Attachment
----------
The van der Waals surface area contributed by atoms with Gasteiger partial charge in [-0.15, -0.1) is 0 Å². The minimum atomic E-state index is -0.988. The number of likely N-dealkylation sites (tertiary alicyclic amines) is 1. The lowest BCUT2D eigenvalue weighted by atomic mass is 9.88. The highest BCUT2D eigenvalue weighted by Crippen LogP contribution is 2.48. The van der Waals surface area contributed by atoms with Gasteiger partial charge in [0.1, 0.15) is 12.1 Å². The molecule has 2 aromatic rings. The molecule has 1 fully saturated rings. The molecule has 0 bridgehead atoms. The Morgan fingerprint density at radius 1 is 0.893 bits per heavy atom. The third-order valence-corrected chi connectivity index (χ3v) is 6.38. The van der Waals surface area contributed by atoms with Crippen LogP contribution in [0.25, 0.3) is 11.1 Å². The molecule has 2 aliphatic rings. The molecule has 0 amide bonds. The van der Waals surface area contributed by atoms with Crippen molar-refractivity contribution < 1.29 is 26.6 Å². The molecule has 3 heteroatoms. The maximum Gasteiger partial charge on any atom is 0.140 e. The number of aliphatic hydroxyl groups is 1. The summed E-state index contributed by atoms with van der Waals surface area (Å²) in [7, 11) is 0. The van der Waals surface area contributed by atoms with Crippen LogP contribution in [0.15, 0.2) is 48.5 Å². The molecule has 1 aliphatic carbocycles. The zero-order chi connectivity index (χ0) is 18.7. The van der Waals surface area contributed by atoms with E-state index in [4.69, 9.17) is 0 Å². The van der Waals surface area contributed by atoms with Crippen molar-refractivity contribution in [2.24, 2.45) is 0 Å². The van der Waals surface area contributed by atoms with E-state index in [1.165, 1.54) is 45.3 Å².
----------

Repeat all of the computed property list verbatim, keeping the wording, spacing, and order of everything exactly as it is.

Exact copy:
The van der Waals surface area contributed by atoms with Gasteiger partial charge in [-0.15, -0.1) is 0 Å². The minimum atomic E-state index is -0.988. The number of likely N-dealkylation sites (tertiary alicyclic amines) is 1. The lowest BCUT2D eigenvalue weighted by atomic mass is 9.88. The highest BCUT2D eigenvalue weighted by Crippen LogP contribution is 2.48. The van der Waals surface area contributed by atoms with Gasteiger partial charge in [0.1, 0.15) is 12.1 Å². The molecule has 2 aromatic rings. The molecule has 1 fully saturated rings. The molecule has 0 bridgehead atoms. The Morgan fingerprint density at radius 1 is 0.893 bits per heavy atom. The third-order valence-corrected chi connectivity index (χ3v) is 6.38. The van der Waals surface area contributed by atoms with Crippen LogP contribution in [0.25, 0.3) is 11.1 Å². The molecule has 2 aliphatic rings. The molecule has 0 amide bonds. The van der Waals surface area contributed by atoms with Crippen molar-refractivity contribution < 1.29 is 26.6 Å². The molecule has 3 heteroatoms. The maximum Gasteiger partial charge on any atom is 0.140 e. The number of aliphatic hydroxyl groups is 1. The summed E-state index contributed by atoms with van der Waals surface area (Å²) in [7, 11) is 0. The van der Waals surface area contributed by atoms with Crippen LogP contribution in [0.15, 0.2) is 48.5 Å². The molecule has 1 aliphatic carbocycles. The zero-order chi connectivity index (χ0) is 18.7. The van der Waals surface area contributed by atoms with E-state index in [4.69, 9.17) is 0 Å². The van der Waals surface area contributed by atoms with Crippen molar-refractivity contribution in [2.24, 2.45) is 0 Å². The van der Waals surface area contributed by atoms with E-state index in [1.165, 1.54) is 45.3 Å².